Finally, there are “open primaries.” Some are truly open, where you show up on primary day and request whichever party’s ballot you like, no questions asked. Some are technically closed while being functionally open, allowing voters to re-register at their polling place on primary day and vote in their new party’s election. No advance planning required. Iowa, the first and most important election on the Republican calendar, uses that scheme.

There are numerous resources available online to educate voters about the rules in their state and myriad liberal organizations skilled at registering and organizing liberal voters. All of that being so, I can’t fathom why Democrats would waste votes on Joe Biden in an (essentially) uncontested primary next year rather than seize the opportunity to send Trump, at long last, into richly deserved political oblivion.

I can, however, imagine how a Democrat might respond to that:

We have no duty to rescue Republicans from their own irresponsible choices. If they insist on renominating a twice-impeached mob-inciting soon-to-be-indicted coup-plotter for president, let them reap the whirlwind in a general election.

It’s true, Democrats have no duty to protect populist Republicans from their fascist impulses. But they do have a patriotic duty to protect the country from Trump. As do I, which is why I and other Never Trumpers crossed the aisle for Biden in 2020 and for downballot Democrats running against anti-democratic Trump slobberers like Kari Lake in 2022.

With all due modesty, my liberal friends, you might not have won without us. Insofar as you feel indebted to those on the right who put aside partisan politics to make common cause, consider this a polite request for repayment.

As for reaping the whirlwind, I would find that logic compelling if Joe Biden were a spry lad of 75. As it is, we’re precisely one 80-year-old presidential health hiccup away from the Republican nominee becoming the favorite in 2024. If, God forbid, Biden were to have a serious health crisis next fall, the GOP might be unbeatable. Ushering Trump through the primary in the expectation that he’s easy pickings in a general election is playing Russian roulette with three bullets in the cylinder, if not more.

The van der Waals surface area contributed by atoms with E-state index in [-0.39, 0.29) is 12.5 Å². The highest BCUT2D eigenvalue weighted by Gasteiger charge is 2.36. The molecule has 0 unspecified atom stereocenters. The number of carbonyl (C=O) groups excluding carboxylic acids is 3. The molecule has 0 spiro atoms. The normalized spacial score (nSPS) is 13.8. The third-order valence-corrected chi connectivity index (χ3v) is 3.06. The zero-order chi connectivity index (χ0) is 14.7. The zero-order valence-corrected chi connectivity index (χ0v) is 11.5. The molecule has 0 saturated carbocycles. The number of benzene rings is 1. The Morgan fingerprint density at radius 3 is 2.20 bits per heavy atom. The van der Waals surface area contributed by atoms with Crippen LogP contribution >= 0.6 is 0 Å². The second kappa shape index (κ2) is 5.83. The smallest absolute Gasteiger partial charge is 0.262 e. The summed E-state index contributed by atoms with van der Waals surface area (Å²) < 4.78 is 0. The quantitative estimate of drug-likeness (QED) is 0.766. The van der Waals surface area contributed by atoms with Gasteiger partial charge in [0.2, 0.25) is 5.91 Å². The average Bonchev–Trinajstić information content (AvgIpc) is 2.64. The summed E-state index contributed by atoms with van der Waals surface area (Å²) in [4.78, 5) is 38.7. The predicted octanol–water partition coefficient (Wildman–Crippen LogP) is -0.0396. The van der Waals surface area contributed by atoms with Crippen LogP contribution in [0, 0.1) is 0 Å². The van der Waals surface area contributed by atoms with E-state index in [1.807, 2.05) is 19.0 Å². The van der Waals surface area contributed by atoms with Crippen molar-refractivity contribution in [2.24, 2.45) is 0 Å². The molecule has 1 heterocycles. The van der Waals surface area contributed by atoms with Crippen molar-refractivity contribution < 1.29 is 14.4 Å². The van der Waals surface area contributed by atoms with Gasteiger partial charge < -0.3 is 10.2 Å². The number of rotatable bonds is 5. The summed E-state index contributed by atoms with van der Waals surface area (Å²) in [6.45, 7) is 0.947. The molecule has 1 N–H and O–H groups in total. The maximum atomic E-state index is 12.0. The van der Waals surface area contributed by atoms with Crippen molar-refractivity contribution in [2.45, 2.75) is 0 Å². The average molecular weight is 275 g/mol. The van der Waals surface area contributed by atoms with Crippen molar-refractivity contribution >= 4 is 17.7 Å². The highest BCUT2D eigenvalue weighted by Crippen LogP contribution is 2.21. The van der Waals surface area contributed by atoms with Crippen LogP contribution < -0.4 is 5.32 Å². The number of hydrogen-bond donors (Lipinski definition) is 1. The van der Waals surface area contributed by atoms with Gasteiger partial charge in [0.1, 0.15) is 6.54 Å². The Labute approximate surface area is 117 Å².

We’ll have two opportunities next year to rid ourselves of a singular menace to America’s liberal tradition. Only fools would decline to avail themselves of both.


Liberals already have some practice at what I’m proposing. Last year in Wyoming, as Liz Cheney prepared to face the wrath of MAGA in the Republican primary, the number of registered Democrats shrank by 20 percent while the number of registered Republicans surged by 10. That wasn’t enough to affect the outcome, as there are roughly six Democrats in Wyoming. But in a Republican contest between Trump and DeSantis, where the two might end up separated by a few points?

I say again: Hmmm.

Here too I can imagine how a Democrat might respond.

DeSantis is appalling. If Mike Pence or Nikki Haley were in second place, I could talk myself into voting for them in a Republican primary. But I’m not voting for a culture-war-crusading authoritarian who’s selling himself as “Trump, but competent.” He’s worse than Trump is.

I understand this objection, to a point.

DeSantis is plenty bad. His anti-vax pandering is repulsive. His unconstitutional retaliation against Disney, capped by appointing cranks to ride herd on the company, is indefensible. His all-things-to-all-sides maneuvering on Ukraine is cringy. He’s squeezing every cynical drop of political juice he can from the populist right’s moral panic over gays and wokeness, to the consternation of core Democratic constituencies. It’s fair to worry what a man willing to chase every shiny object that catches the eye of post-liberal Republicans would do with presidential power.

But he isn’t worse than Trump, no matter what your favorite progressive columnist might feel obliged to say to raise alarm about an up-and-comer on the other side. It’s a staple of left-wing commentary that each leader of the Republican Party is worse than those who came before, and while that’s generally true in modern times, it’s not absolutely true. Of the top two Republican candidates for president, only one is at this very moment complaining that it’s unfair to ask his supporters to be peaceful while the country is being “destroyed” by the prosecutors investigating him. And it’s not Ron DeSantis.

Given a choice between a national leader who might casually refer to Manhattan’s African American district attorney as an “animal” and one who will not, take the one who will not.

Also, let’s be honest. If Pence or Haley surged past DeSantis in polling and into second place, you’d find ways to argue that they’re worse than Trump too. Haley recently criticized DeSantis for not being more aggressive about his so-called “don’t say gay” law. Pence was a fawning Trump sycophant willing to excuse every transgression until the morning of January 6, 2021. Unlike Trump, both are hardline pro-lifers and both are calling for entitlement reform even as DeSantis has inched away. Both would, in my estimation, be more likely to intervene abroad militarily than either Trump or DeSantis would.